A love letter to the 1980s, to the dawn of the computer age, and to adolescence—a time when anything feels possible—The Impossible Fortress will make you laugh, make you cry, and make you remember in exquisite detail what it feels like to love something—or someone—for the very first time.
About the Author
Jason Rekulak was born and raised in New Jersey. He has worked for many years at Quirk Books, where he edits a variety of fiction and nonfiction. He lives in Philadelphia with his wife and two children. The Impossible Fortress is his first novel. To learn more and play a version of The Impossible Fortress game, visit JasonRekulak.com.
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PRAISE FOR THE IMPOSSIBLE FORTRESS
"Revel in 1987 nostalgia in this debut about a teen boy, a coveted copy of Playboy, and a computer-nerd girl." —Entertainment Weekly
"Need a sanctuary book right about now? Maybe a retro escapist read about simpler times that lets you laugh out loud, not overthink, indulge in nostalgia? Well, here you go. The Impossible Fortress is a quirky, endearing, full embrace of the late ‘80s. Set in those promise-filled, early years of the Computer Age, its clever plot is driven by surging teen hormones and fumbling first love, by bad adolescent choices and a struggle for redemption." —USA Today
"Full of clueless boys, consequence-free adventures and generous helpings of adolescent humor, all served up with a kind smile...you relish the book’s countless callbacks to the 1980s." —Washington Post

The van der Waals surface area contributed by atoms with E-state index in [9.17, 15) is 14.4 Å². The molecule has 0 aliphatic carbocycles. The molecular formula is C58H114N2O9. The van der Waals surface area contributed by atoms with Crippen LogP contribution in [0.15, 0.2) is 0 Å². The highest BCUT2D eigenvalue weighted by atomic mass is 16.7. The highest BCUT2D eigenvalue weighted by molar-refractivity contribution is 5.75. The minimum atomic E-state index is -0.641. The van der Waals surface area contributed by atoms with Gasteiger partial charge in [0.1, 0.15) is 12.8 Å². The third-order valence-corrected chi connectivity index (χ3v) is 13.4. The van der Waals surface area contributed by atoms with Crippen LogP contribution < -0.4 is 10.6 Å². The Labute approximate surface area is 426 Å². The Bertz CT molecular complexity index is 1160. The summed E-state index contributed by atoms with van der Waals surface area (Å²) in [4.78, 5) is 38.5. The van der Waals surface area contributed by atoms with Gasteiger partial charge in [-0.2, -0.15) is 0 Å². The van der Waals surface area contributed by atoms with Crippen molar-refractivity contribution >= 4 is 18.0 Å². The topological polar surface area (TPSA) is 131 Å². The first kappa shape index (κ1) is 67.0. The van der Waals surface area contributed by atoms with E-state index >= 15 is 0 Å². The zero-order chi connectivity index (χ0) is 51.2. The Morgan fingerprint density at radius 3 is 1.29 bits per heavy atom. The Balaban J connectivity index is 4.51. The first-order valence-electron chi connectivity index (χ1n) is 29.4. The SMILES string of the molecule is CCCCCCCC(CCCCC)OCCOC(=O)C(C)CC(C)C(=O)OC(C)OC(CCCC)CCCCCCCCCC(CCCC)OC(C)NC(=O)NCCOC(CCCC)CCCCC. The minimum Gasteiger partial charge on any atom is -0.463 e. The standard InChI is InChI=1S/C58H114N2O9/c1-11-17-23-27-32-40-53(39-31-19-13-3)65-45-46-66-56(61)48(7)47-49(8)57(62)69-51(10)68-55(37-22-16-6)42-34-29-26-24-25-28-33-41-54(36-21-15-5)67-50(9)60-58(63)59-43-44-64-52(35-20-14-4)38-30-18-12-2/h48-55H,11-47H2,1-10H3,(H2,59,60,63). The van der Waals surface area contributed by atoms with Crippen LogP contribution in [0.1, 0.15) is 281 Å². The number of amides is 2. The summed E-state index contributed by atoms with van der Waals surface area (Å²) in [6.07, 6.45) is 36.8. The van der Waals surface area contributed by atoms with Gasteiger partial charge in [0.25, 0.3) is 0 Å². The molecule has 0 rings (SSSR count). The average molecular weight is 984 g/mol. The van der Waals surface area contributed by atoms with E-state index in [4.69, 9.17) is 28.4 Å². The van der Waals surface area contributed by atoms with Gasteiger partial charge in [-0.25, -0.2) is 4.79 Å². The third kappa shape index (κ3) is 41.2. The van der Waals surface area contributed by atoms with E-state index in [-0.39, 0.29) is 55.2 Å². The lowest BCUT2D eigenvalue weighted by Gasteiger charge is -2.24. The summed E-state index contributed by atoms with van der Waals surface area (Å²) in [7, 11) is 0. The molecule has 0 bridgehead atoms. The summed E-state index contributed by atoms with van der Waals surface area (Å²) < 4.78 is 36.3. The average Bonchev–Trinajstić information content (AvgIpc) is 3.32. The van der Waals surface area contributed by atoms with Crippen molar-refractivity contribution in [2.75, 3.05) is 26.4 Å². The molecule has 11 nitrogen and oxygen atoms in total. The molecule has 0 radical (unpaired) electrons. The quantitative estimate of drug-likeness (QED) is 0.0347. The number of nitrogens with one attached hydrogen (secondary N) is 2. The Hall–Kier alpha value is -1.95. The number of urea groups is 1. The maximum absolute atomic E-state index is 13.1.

“Infused with 1980s music, pop culture, and plenty of the BASIC computer programming language, Rekulak’s debut offers a charmingly vintage take on geek love, circa 1987 in New Jersey… Rekulak’s novel will have readers of a certain age waxing nostalgic about Space Invaders and humming Hall and Oates, but it’s still a fun ride that will appeal to all.” —Publishers Weekly
“Rekulak layers in nostalgic eighties references, like a mixtape created by Mary’s recently deceased mother, an oblique nod to Beetlejuice, and the wacky group of misfit friends with a 'really good' plan. Despite all that, in the end the plot manages to magically subvert the time period while also paying homage to it. An unexpected retro delight.” —Booklist (starred review)
"Set against the backdrop of 1980s New Jersey, Jason Rekulak's charming coming-of-age debut about a 14-year-old computer nerd who schemes to steal an issue of Playboy from a local store and meets a girl who can code in the process will invoke pangs of nostalgia." —InStyle
"A sweet and surprising story about young love." —A.V. Club
"There are few things in this life more satisfying than a book that truly grasps what it's like to be a nerd—and what makes it so much damn fun. The Impossible Fortress is about video games, first crushes, idols and adolescence—and it's a thoroughly escapist joy in its most pure form." —Newsweek